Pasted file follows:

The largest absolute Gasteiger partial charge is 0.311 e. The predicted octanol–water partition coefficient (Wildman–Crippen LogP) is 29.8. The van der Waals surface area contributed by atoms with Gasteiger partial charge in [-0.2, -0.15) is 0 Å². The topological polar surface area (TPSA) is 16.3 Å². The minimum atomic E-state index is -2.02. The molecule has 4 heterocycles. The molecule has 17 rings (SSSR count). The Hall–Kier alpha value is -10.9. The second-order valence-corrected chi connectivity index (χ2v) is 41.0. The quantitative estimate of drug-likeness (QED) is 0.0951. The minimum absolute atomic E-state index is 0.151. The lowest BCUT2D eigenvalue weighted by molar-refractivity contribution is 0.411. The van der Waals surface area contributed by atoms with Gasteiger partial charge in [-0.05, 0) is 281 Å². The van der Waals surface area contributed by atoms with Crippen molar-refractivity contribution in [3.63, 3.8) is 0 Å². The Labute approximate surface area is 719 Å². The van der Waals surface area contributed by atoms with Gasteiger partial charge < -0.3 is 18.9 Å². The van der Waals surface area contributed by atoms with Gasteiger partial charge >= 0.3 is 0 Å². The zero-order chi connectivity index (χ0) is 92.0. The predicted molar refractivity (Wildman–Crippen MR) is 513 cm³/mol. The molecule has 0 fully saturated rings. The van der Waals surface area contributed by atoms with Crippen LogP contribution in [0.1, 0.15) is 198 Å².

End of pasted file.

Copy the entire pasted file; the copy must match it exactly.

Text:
The largest absolute Gasteiger partial charge is 0.311 e. The predicted octanol–water partition coefficient (Wildman–Crippen LogP) is 29.8. The van der Waals surface area contributed by atoms with Gasteiger partial charge in [-0.2, -0.15) is 0 Å². The topological polar surface area (TPSA) is 16.3 Å². The minimum atomic E-state index is -2.02. The molecule has 4 heterocycles. The molecule has 17 rings (SSSR count). The Hall–Kier alpha value is -10.9. The second-order valence-corrected chi connectivity index (χ2v) is 41.0. The quantitative estimate of drug-likeness (QED) is 0.0951. The minimum absolute atomic E-state index is 0.151. The lowest BCUT2D eigenvalue weighted by molar-refractivity contribution is 0.411. The van der Waals surface area contributed by atoms with Gasteiger partial charge in [-0.05, 0) is 281 Å². The van der Waals surface area contributed by atoms with Crippen molar-refractivity contribution in [3.63, 3.8) is 0 Å². The Labute approximate surface area is 719 Å². The van der Waals surface area contributed by atoms with Gasteiger partial charge < -0.3 is 18.9 Å². The van der Waals surface area contributed by atoms with Gasteiger partial charge >= 0.3 is 0 Å². The zero-order chi connectivity index (χ0) is 92.0. The predicted molar refractivity (Wildman–Crippen MR) is 513 cm³/mol. The molecule has 0 fully saturated rings. The van der Waals surface area contributed by atoms with Crippen LogP contribution in [0.1, 0.15) is 198 Å².